The future is now

It took the devastating Australian bushfires to bring home to the country’s politicians that perhaps, maybe, they had to update their thinking on climate change. Perhaps, because that thinking remains dominated by an ideology which increasingly looks untethered to present day realities. Below are some of those realities:

The ocean absorbs vast quantities of heat as a result of increased concentrations of greenhouse gases in the atmosphere, mainly from fossil fuel consumption, see: The organisation comprehensively covers much of the research on ocean warming and its effects on peoples, animals and marine life.

It’s alarming but necessary because politicians and big business so often push solutions aside. But the reaction is now on the streets where one sign in Australia’s drought and fire-stricken states summed it up: ‘We are on fire – act now!’  But will politicians step up to the challenge driven home? asks ABC’s Laura Tingle, the ABC’s Chief Political Correspondent:

‘The parrot-like references to ‘meeting and beating’ targets has been very effective in blocking any real focus on what policies the Government claims are actually driving emission reduction targets without any pain to anybody.’

Facts though, are stubborn things and here are some more, starting with Wikipedia:

 * The Fifth Assessment Report published by the Intergovernmental Panel on Climate Change (IPCC) in 2013 revealed that the ocean had absorbed more than 93% of the excess heat from greenhouse gas emissions since the 1970s. This is causing ocean temperatures to rise.

* Data from the US National Oceanic and Atmospheric Administration (NOAA) shows that the average global sea surface temperature – the temperature of the upper few metres of the ocean – has increased by approximately 0.13°C per decade over the past 100 years. A 2012 paper published in the journal Geophysical Research Letters revealed that the deep ocean is also affected, with one third of the excess heat absorbed 700 m below the sea surface. Modelling studies published in IPCC’s 2013 Report predict that there is likely to be an increase in mean global ocean temperature of 1-4oC by 2100.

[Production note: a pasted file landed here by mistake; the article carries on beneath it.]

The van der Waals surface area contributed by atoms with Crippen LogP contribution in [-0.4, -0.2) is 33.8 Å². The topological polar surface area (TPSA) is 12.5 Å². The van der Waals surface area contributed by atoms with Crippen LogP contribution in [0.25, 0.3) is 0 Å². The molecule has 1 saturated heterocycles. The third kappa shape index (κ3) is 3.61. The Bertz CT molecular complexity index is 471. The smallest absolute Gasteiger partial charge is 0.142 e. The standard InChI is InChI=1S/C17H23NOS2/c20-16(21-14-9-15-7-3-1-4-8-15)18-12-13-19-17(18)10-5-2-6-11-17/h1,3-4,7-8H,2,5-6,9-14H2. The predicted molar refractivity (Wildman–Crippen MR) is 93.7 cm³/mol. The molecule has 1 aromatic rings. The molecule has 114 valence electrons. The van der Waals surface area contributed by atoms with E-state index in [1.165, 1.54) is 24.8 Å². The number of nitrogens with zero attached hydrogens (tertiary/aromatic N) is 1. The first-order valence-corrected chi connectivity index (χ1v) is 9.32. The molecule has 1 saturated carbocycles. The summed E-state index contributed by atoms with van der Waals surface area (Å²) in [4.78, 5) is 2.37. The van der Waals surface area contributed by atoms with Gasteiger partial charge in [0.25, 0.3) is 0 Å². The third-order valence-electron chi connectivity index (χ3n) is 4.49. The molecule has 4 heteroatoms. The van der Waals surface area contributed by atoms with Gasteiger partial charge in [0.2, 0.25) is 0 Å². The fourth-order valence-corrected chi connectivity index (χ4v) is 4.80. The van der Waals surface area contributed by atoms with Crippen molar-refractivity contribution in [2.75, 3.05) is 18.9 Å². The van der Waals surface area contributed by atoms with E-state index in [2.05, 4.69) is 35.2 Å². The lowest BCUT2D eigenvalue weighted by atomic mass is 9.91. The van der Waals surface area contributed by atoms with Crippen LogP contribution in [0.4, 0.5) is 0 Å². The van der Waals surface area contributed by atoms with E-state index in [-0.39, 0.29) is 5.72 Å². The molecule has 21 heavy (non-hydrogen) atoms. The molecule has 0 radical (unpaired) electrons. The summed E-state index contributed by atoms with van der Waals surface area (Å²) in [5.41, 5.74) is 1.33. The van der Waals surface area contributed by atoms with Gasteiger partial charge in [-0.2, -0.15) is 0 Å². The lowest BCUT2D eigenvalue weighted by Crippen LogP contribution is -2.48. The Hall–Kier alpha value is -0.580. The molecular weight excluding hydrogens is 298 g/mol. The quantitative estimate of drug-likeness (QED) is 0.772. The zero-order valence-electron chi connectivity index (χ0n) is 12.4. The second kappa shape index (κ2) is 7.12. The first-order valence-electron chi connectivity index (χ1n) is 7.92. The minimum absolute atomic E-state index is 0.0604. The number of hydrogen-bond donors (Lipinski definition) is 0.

Impact on humans

  • A 2012 report by the Food and Agriculture Organisation of the United Nations estimates that marine and freshwater capture fisheries and aquaculture provide 4.3 billion people with about 15% of their animal protein. Fisheries and aquaculture are also a source of income for millions of people worldwide. By altering distributions of fish stocks and increasing the vulnerability of fish species to diseases, ocean warming is a serious risk to food security and people’s livelihoods globally. Economic losses related to ocean warming are likely to run from tens to hundreds of millions of dollars.
  • Rising temperatures also affect vegetation and reef-building species such as corals and mangroves, which protect coastlines from erosion and sea-level rise. Rising sea levels and erosion will particularly affect low-lying island countries in the Pacific Ocean, destroying housing and infrastructure and forcing people to relocate.
  • The rise in sea surface temperatures is causing more severe hurricanes and the intensification of El Niño events bringing droughts and floods. This can have significant socio-economic and health effects in some regions of the world.
  • Ocean warming leads to deoxygenation – a reduction in the amount of oxygen dissolved in the ocean – and sea-level rise – resulting from the thermal expansion of sea water and continental ice melting. The rising temperatures, coupled with ocean acidification (the decrease in pH of the ocean due to its uptake of CO2), affect marine species and ecosystems and, consequently, the fundamental benefits humans derive from the ocean.
  • Closer to home unprecedented fires rage across a number of states, fires with an intensity firefighters have never seen before.  International media have compared fire stats from other countries and though fires are relatively common in Australia, the latest are the most widespread.
  • The 2018 California fires burnt  two million acres in 2018; last year fires in the Amazon  destroyed 2.2 million acres; in Siberia, the total was 6.7 million acres. So far Australia’s 2019 and 2020 fires have ravaged some 12 million  acres and smoke and  ash drifted 1200 miles across the Tasman, layering ash on  the South Island’s snowfields and bringing smoke to Nelson and further north to Auckland.

Everything is connected – except perhaps the world’s political and corporate elite.

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Paul Smith

Paul is a veteran journalist, non-fiction author and writing mentor. He has also served on boards ranging from TVNZ to UNESCO.